The quad bikes had a top speed of only about fifteen miles an hour, but driving through the center of the farm community, that was a suitable speed which allowed her to see everything without taking so long to travel it would seem like she was staring at people or their homes. From there, they drove down to the river and followed it for quite a long time before heading up to Lookout Hill. Esther had taken her here because it provided an excellent view out over the farm and its fields of cabbages, onions, and rich green grass.

On the top of the hill, Dera shivered, wishing she’d thought to bring a sweater or even a jacket. When they’d left, the sun had been shining brightly, and she’d expected today to be another warm sunny summer’s day. But the sky was gray and cloudy now and the wind had freshened and gotten colder.

Gowan pulled his own sweater off and handed it to her. “Here, it’ll be too big, but it should keep you warm.”

“Thanks, but what about you?”

“Wolves are physically tougher than humans. I’m less likely to catch a cold than you are.”

Hmm. That didn’t sound nearly as romantic as his actions were. Nevertheless, she pulled his sweater down over her head, sniffing the man-smell and enjoying his body warmth as well as the heat from the woolen fabric.

“We’d planned to have a picnic lunch up here, but it’s a bit windy. We were going to take you to the wild area where the wolves like to run and play next. That’s more sheltered and would be a better place for our picnic, I think,” said Gowan.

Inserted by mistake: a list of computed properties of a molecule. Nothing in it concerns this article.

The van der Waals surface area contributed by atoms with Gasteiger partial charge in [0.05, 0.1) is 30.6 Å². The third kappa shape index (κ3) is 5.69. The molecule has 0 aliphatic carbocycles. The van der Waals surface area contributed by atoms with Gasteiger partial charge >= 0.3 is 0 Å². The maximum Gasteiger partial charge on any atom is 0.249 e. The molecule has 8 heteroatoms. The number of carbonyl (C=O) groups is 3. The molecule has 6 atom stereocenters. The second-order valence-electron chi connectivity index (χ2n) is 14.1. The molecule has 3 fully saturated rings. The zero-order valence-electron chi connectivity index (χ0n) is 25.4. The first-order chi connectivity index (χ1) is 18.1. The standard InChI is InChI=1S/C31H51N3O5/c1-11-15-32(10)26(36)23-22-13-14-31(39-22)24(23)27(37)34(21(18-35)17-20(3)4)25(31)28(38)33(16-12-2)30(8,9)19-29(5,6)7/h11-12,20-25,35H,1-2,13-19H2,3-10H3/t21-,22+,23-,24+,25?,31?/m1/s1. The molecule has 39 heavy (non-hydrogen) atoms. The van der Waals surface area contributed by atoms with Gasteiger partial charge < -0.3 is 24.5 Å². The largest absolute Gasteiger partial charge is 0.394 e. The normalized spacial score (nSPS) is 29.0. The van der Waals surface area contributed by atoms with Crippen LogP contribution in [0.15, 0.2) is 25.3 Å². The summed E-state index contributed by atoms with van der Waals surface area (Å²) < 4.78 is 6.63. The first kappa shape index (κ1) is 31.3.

“That’s fine by me.”

Dera was happy to leave all the arrangements in their hands. They knew the area and she didn’t. Esther had taken her around a bit, but really she only knew the small area near the community hall where the women were staying. There was a general store opposite, and the office building where all the work of the farm was organized. Truly, the management of the farm had provided almost everything the women needed in their own building. Apart from taking a blanket out to the central grassed area and sitting in the sun with some of the other human women sometimes, , Dera had felt no urge to wander. Although she knew if this was to be her home she had to learn to find her own way around.

She climbed back on the quad bike, and said, “Will you teach me how to drive it, later?”

“Of course.” Maitho pointed out various knobs to her, but then his voice was swallowed up by a loud clap of thunder, followed immediately by a torrential downpour. It was almost like standing in a shower. Rain just poured out of the sky as if someone up there had opened a floodgate.

The two men yelled at each other but the only words she could understand were “Hold on tight!”

Her hands were so wet and slippery she didn’t feel safe holding the bar, so she leaned forward, tucked her body against Maitho’s and grabbed his belt with both hands. Even huddled against his back, spray was getting in her face, so she shut her eyes and used his burly body as shelter. The bike was moving faster now as they raced downhill and back toward the community. That was fine by her. The expedition was at an end and her plan for the immediate future was a hot shower and dry clothes. She opened her eyes when the tires hit the paved road again, but they weren’t near the community hall so she shut them again, only to be surprised as the bike bounced under shelter and the rain was drumming on a roof instead of pounding against her body.

Dera opened her mouth to demand to be taken home, instead of waiting the rain out under shelter and getting even colder, but then she realized perhaps the men were struggling to drive the bikes in the bad weather. It wasn’t safe if they couldn’t see properly and after all, no one had bought swimming goggles with them!

But no. Gowan was racing up half a dozen steps onto a porch and Maitho was pulling her sleeve. “Let’s go.”

“Is this your house?” she asked as he hustled her onto the stoop.